PricewaterhouseCooper’s gaming report showed that South Africa’s gross gambling revenue is expected to grow by 5.1 percent by 2021.
From R27 billlion (US$1.89 billion) in 2016, the auditing firm said in its sixth annual edition of the Gambling Outlook for South Africa that they are expecting South Africa’s GGR to jump to R35 billion ($2.45 billion) over the next five years with casinos fueling the growth.
Gambling taxes and levies are projected to rise by 5.2 percent to R3.5 billion ($245.2 million) by 2021. Last year, gambling taxes and levies were up 4.9 percent to R2.7 billion ($189.1 million).
According to the report, the casino sector is the largest contributor to gambling taxes at R1.8 billion (126.1 million) followed by the betting segment at R430 million. There are more than 10,000 people directly working in the country’s gaming industry.
The report, however, noted that casino gambling “was down” and “overall growth was the lowest over the past five years.”
“A contributing factor to the drop for casinos and the slowdown in overall growth is the current economic climate,” PwC said in its report. “Added to the current economic conditions, illegal gambling continues to be a problem in South Africa.”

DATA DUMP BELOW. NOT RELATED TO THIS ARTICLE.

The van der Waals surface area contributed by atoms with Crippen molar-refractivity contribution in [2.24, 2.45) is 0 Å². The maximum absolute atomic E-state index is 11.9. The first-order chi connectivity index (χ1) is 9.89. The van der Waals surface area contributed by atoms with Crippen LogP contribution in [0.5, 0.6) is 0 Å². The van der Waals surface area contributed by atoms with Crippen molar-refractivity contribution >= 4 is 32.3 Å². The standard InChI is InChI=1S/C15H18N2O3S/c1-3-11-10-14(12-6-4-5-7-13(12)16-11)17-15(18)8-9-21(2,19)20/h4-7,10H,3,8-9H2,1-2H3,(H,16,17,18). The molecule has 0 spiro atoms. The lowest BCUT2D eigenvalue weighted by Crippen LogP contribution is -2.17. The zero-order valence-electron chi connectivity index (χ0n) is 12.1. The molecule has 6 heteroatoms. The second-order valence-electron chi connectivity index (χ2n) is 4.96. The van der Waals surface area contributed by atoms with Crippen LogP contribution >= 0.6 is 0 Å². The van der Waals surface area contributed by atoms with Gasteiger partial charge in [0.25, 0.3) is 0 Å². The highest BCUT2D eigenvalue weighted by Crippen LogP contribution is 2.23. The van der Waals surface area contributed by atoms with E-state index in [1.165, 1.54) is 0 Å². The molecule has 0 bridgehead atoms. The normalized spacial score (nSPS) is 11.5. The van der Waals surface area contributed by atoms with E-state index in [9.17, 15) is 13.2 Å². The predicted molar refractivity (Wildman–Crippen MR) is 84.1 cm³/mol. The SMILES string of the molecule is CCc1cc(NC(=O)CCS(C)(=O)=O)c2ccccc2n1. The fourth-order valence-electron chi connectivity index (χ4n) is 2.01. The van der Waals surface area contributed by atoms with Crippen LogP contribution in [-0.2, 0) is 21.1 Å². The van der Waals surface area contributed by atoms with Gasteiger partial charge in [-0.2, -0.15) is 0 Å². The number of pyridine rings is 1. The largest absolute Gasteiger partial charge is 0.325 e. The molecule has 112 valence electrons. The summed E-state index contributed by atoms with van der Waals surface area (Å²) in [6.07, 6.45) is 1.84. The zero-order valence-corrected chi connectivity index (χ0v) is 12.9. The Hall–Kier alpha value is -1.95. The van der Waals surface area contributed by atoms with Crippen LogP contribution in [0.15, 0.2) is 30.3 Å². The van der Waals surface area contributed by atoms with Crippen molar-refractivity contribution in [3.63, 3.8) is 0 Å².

More South Africans are getting acquainted with the Bingo game as the report touted it as the fastest growing gaming category. According to PwC, the Bingo segment accounted for 5 percent of total GGR in 2016, up from 4 percent in 2015, buoyed by a 36.6 percent rise in GGR.
The report is forecasting an 11.9 percent compound annual rate increase for bingo GGR, growing from R1.3 billion ($91.1 million) in 2016 to R2.2 billion ($154.1 million) in 2021.
“The gambling industry in South Africa will continue to be adversely affected in the near term by slower economic growth, but improving economic conditions over the latter part of the forecast period will aid growth. The industry remains an important contributor to the economy through the creation of jobs, continued capital expansion and the payment of taxes to both provincial and national government,” PwC South Africa’s gambling industry leader Pietro Calicchio said.